Choosing a Patron Deity
Each Pantheon has a particular feeling or ‘vibe’ about it that sometimes doesn’t come across at first inspection. One of the best examples of this is the Goddesses and Gods of Egypt which, although a very popular system, is also a very formal one. These deities like their incantations word perfect, worship areas laid out in a crisp clear pattern, and offerings, although appreciated, serve mainly to attract their attention. For results you have to do actions rather than try to ‘pay’ them with an item. Remember, this was a culture where you paid your taxes –or a portion of them at least- in public works projects. Doing anything from working on the roads to unskilled labour at the pyramids depending on the need or where you lived. When I first started working with them in the 1980’s I made rapid progress on the visualisation and communication level, much to the surprise of some of my fellow Pagans in the local area. It took several years before I realised the reason for this was that I had done my best to stop people being cruel to animals in Mexico City which also explained why I had been drawn to Bastet as my guide/mentor for that system.
The Celtic Pantheon has almost the diametric opposite feel to the Egyptian one, despite the many contacts through trade. This is what I think of as a ‘surfer’ culture with a fondness for nature, arts and crafts, and an appreciation of fine food and drink. They are also much less formal and insular which may come from Celtic culture being a conglomeration of tribes and practices rather than a single culture and pantheon. These Deities you can make offerings to in return for services rendered, although not modern money for reasons mentioned in the “Money and Magick” article. The most acceptable offerings are hand-crafted artistic items that are then sacrificed to springs or bodies of water such as lakes and oceans. Time devoted to conservation and aiding the natural world is also appreciated as is learning an art in their honour.
The Norse Pantheon has much more of a "Biker" feel to them. Feats of derring-do and 'just doing it' are part of their worldview. Hence their popularity with warriors, and many soldiers today. What is less well-known is their fondness for personal grooming, works of art, shipbuilding, and architecture. They also like travel and trade and work well with people who are either involved in these fields or who are travelling and trading as part of their personal or physical journey.
These are some of the most popular Pantheons followed by Pagans today. By understanding the feel behind them you can start to gain some insight into the other systems that are around as well. The best way 'in' is to look at the culture that gave rise to the Pantheon you are looking at and the influences within it. For example the culture that gave rise to the Hindu Pantheon stretches back over thousands of years with many complex cultural changes and influences. Working with these Gods and Goddesses would require that you do your research thoroughly and understand all the aspects of whichever Deity you are working with and possibly how to bind or exclude the unwanted ones.
This is true of all the Deities I know. Just like people, all of them have many aspects to their personality and if you are not careful you can end up either upsetting them or being drawn into aspects of your own personality you might not be ready to face. Hence the importance of creating a connection with an aspect of your chosen God or Goddess from a Pantheon you feel comfortable with. This is usually done by ritual, visualisation, and behaving in a manner akin to the positive attributes of the Deity who you want to become your patron. It works best if your lifestyle already has an aspect or facet that you can work with to enhance this relationship.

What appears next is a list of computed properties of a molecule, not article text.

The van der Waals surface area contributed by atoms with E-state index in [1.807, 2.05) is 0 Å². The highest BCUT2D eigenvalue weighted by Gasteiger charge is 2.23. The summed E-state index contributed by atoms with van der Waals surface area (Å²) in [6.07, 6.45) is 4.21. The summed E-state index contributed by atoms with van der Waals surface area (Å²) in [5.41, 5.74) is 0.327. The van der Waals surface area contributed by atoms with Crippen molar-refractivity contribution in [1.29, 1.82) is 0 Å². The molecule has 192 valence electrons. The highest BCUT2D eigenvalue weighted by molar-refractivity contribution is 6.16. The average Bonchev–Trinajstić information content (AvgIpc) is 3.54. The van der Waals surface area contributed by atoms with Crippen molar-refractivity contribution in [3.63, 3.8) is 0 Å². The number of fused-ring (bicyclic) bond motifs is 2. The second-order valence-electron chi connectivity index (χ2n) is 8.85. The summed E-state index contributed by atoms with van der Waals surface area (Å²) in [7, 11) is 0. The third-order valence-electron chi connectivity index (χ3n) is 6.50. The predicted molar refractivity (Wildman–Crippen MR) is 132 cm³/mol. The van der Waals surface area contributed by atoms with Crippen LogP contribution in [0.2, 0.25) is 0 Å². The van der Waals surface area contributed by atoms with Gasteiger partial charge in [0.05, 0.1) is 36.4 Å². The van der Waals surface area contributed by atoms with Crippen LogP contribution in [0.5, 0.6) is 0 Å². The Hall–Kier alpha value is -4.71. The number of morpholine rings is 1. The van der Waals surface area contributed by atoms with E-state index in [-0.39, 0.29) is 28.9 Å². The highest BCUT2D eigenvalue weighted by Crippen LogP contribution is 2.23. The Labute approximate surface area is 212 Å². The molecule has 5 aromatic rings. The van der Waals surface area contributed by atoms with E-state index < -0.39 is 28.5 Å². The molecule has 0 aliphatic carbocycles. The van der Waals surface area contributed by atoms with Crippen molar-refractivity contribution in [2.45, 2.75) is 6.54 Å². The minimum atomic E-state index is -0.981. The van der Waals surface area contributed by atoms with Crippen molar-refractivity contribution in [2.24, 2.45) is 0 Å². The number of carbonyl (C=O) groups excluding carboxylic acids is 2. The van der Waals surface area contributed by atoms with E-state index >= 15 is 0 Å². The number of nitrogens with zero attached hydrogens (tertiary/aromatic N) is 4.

Depending on the Goddess or God and the nature of the Pantheon they belong to, you may want to go the way of ritual and devotional magick, or work mainly with visualisation and pathworking. Each has its merits and in the end it is down to you to see which works best for you. You should start getting results within one lunar cycle, particularly if you begin operations at the new moon. The most common example of a good contact is when images, and the name of the Deity, turn up wherever you go, especially in unexpected places in your day-to-day life.
Having made contact with your chosen Deity you can begin to work with them on what you want to accomplish from the relationship. Hopefully this will be something positive and beneficial to you both. The saying "The Gods need us as much as we need them" is very true, but also is accurate in that some Deities have their own agenda which you have to be aware of. Usually you will know what it is, having done your research, and it may even be in accord with your own. However, it is vital to keep a journal of your experiences and lifestyle changes and review it regularly to keep your development progressing in a balanced manner. If you start to notice changes in your personality, behaviour, or circumstances that you do not want or need then it may be a good idea to check why this is happening. In some cases it may be that this is actually beneficial change, but in others this can be a sign that the relationship is becoming unbalanced in favour of the God or Goddess.
If this happens then, as with human friendships, you have the choice of discussing things with them or leaving and finding another Deity more suited to your personality and spiritual aspirations. This is why personal development should always be part of your personal practice because then any changes in lifestyle are likely to be for the best and you are less likely to interact with a negative aspect of your chosen God or Goddess.
You Should Also Read:
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